New Fontsmith Font for people with disabilities.

alchion's picture

On Microsoft’s typography section at http://www.microsoft.com/typography/links/news.aspx?NID=6133
There is a discussion posted yesterday about the new Jason Smith (Fontsmith) font FS Mencap. Perhaps it is prematurely posted as there does not seem to include any visuals of the font and only contains information about it. As I find the actual visuals equally stimulating as the research behind the design I went searching for such with no luck. I tried Fontsmith.com, and Mencap.org with even less results than what was posted on the Microsoft site. If anyone has links to sites (with the glyphs/visuals) or were working on the project that would be greatly appreciated.
I would like to learn more about similar fonts designed for people with learning disabilites such as dyslexia, etc... I heard of a font called Read and have read a bit about it a while back, as well as Clearview. Is there any other designs with as much research behind them that anyone knows, and links to such articles?

Ole

Nick Shinn's picture

Involving readers in the design process is an interesting idea, and it bodes well that a top-notch, experienced type designer is producing this kind of typeface, rather than the usual neophytes.

William Berkson's picture

As Nick says, it is good that there is a top-notch designer involved in this. My concern from the description is that they seemed to have asked group with disabilities their opinions rather than testing how well they read different fonts.

I find that often people will say that a particular font is readable because it looks simple, like Helvetica, or because it looks good big in titles. But those qualities might not actually be more readable in text--it might be the opposite. The only way to know is not to ask people's opinions, but to actually comparatively test their reading speed and comprehension with different fonts.

alchion's picture

I hope Jason Smith hears of this discussion so we can his input (being he is the designer).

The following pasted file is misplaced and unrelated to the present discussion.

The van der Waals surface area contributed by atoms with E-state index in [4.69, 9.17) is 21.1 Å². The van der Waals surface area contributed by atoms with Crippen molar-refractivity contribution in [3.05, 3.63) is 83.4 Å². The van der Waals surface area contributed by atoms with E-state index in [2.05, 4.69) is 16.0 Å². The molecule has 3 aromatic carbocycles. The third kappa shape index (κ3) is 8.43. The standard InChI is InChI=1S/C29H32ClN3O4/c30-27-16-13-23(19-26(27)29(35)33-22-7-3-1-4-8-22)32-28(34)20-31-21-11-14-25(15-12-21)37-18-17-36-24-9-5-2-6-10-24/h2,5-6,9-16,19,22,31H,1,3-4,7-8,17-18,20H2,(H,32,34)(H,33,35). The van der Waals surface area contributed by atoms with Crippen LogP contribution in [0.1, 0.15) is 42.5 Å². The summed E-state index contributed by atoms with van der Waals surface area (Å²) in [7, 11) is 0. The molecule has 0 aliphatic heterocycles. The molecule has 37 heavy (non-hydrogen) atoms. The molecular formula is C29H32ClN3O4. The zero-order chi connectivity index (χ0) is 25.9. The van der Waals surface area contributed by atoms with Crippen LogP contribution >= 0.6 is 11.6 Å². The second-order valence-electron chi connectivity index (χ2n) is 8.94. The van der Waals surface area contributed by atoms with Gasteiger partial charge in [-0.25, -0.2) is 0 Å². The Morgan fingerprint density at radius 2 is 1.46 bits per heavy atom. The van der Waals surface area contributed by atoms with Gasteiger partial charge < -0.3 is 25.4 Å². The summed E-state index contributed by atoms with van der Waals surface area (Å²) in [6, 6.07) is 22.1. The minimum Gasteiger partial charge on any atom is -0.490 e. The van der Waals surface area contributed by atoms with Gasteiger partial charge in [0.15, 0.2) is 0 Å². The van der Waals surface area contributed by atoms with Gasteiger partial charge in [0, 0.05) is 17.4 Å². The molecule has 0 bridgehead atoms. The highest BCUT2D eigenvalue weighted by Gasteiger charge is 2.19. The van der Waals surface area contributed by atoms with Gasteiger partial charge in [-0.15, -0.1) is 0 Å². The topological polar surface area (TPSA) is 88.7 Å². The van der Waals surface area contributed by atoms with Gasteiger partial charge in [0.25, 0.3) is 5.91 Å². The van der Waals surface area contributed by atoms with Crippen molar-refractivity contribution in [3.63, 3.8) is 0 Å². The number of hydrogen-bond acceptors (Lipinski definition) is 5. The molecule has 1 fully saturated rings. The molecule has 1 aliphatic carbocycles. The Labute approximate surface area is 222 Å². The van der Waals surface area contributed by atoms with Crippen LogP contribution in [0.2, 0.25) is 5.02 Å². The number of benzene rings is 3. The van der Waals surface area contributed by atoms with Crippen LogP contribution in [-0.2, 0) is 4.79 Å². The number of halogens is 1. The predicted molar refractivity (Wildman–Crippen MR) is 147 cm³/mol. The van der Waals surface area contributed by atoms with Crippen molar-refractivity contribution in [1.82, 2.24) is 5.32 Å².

I will properly send him an email and invite him to participate in our discussion
if he has not already joined it by the end of the weekend.

Ole

Si_Daniels's picture

>Perhaps it is prematurely posted as there does not seem to include any visuals of the font and only contains information about it.

I posted it as instructed...

"FONTSMITH PRESS RELEASE
Contact: Jason Smith,

Embargoed until: 00.01 hours 10th April, 2008"

The press release came with a PDF which went into a lot of detail with pictures etc., unfortunately I can't easily post PDFs to the site without jumping through additional hoops.

joeclark's picture

The subject line of this thread is unhelpfully vague. If I’m totally blind, do I need a special typeface? If I’m missing a toe?

In any event, I have read all the claims about typefaces allegedly more compatible with dyslexia and learning disability and they’re all nonsense, as are the fonts themselves. There are a number of very high thresholds to overcome here:

  • Typeface must be recognizable as an actual professionally-designed typeface. We may now know what that means, but given the finished font, we know when it didn’t happen.
  • Typeface must work better than rationally-chosen existing fonts in user testing. This tends to be completely screwed up (Cf. Tiresias) and is hard to measure in any case (where “hard” simply means “expensive and involved”).
  • Entire project must conquer the hurdle that nobody but the commissioning organization is ever, at any time, going to use the resulting typeface. What are LD readers gonna do then?


Joe Clark
http://joeclark.org/

Nick Shinn's picture

nobody but the commissioning organization is ever, at any time, going to use the resulting typeface.

Let's see what the font looks like before assuming that.

However, for a name with mass appeal, Mencap might not be as good as something involving the word "schoolbook", which has a pretty good reputation in type circles. So the organization would have to supress some of its branding in having a typeface named after itself, and accept that there would be some resistance against using a face named Mencap in general publishing not specifically targeting those with disabilities, and choose a disingenuous name instead. But that may not be an issue in light of the role played by the UK government and that country's overbearing bureaucracy, which could result in a growing demand for faces such as this, in the public sphere.

Miss Tiffany's picture

Sii, could we get permissions from Jason to post the PDF here? I could add it to this thread or even a news release here.

Si_Daniels's picture

It's a press release so I see no reason why not - I'll forward, and cc Jason.

Cheers, Si

quadibloc's picture

I used Google to find the FontSmith site, and the face is visible there. It looks like a fairly conventional sans-serif face.

Interestingly enough, both the lower and upper case letters K have first one arm coming from the vertical bar, and then the second arm coming from the first arm. This may gladden the heart of another poster here who has a recent thread.

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